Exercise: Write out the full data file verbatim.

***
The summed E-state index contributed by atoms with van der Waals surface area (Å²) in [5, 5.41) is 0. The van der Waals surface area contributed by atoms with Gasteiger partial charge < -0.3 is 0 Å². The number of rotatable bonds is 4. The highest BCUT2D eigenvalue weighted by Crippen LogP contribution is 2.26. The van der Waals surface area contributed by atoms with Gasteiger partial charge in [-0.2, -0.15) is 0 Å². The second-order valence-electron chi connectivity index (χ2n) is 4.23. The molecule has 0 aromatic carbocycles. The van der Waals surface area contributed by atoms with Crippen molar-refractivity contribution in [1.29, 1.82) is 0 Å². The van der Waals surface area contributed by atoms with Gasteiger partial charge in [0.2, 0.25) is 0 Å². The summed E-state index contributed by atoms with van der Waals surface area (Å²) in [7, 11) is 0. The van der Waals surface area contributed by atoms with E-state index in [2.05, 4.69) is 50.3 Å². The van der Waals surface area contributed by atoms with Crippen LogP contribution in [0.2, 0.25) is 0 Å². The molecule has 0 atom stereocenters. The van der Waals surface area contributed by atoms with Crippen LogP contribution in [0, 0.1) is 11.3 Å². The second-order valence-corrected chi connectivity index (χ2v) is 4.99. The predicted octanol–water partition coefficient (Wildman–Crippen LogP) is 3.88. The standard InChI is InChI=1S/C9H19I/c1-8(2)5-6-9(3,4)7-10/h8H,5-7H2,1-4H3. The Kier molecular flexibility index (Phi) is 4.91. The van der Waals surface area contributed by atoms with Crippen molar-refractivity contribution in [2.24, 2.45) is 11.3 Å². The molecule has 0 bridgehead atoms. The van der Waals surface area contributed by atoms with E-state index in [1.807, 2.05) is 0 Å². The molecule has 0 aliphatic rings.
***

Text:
The summed E-state index contributed by atoms with van der Waals surface area (Å²) in [5, 5.41) is 0. The van der Waals surface area contributed by atoms with Gasteiger partial charge < -0.3 is 0 Å². The number of rotatable bonds is 4. The highest BCUT2D eigenvalue weighted by Crippen LogP contribution is 2.26. The van der Waals surface area contributed by atoms with Gasteiger partial charge in [-0.2, -0.15) is 0 Å². The second-order valence-electron chi connectivity index (χ2n) is 4.23. The molecule has 0 aromatic carbocycles. The van der Waals surface area contributed by atoms with Crippen molar-refractivity contribution in [1.29, 1.82) is 0 Å². The van der Waals surface area contributed by atoms with Gasteiger partial charge in [0.2, 0.25) is 0 Å². The summed E-state index contributed by atoms with van der Waals surface area (Å²) in [7, 11) is 0. The van der Waals surface area contributed by atoms with E-state index in [2.05, 4.69) is 50.3 Å². The van der Waals surface area contributed by atoms with Crippen LogP contribution in [0.2, 0.25) is 0 Å². The molecule has 0 atom stereocenters. The van der Waals surface area contributed by atoms with Crippen LogP contribution in [0, 0.1) is 11.3 Å². The second-order valence-corrected chi connectivity index (χ2v) is 4.99. The predicted octanol–water partition coefficient (Wildman–Crippen LogP) is 3.88. The standard InChI is InChI=1S/C9H19I/c1-8(2)5-6-9(3,4)7-10/h8H,5-7H2,1-4H3. The Kier molecular flexibility index (Phi) is 4.91. The van der Waals surface area contributed by atoms with Crippen molar-refractivity contribution in [2.24, 2.45) is 11.3 Å². The molecule has 0 bridgehead atoms. The van der Waals surface area contributed by atoms with E-state index in [1.807, 2.05) is 0 Å². The molecule has 0 aliphatic rings.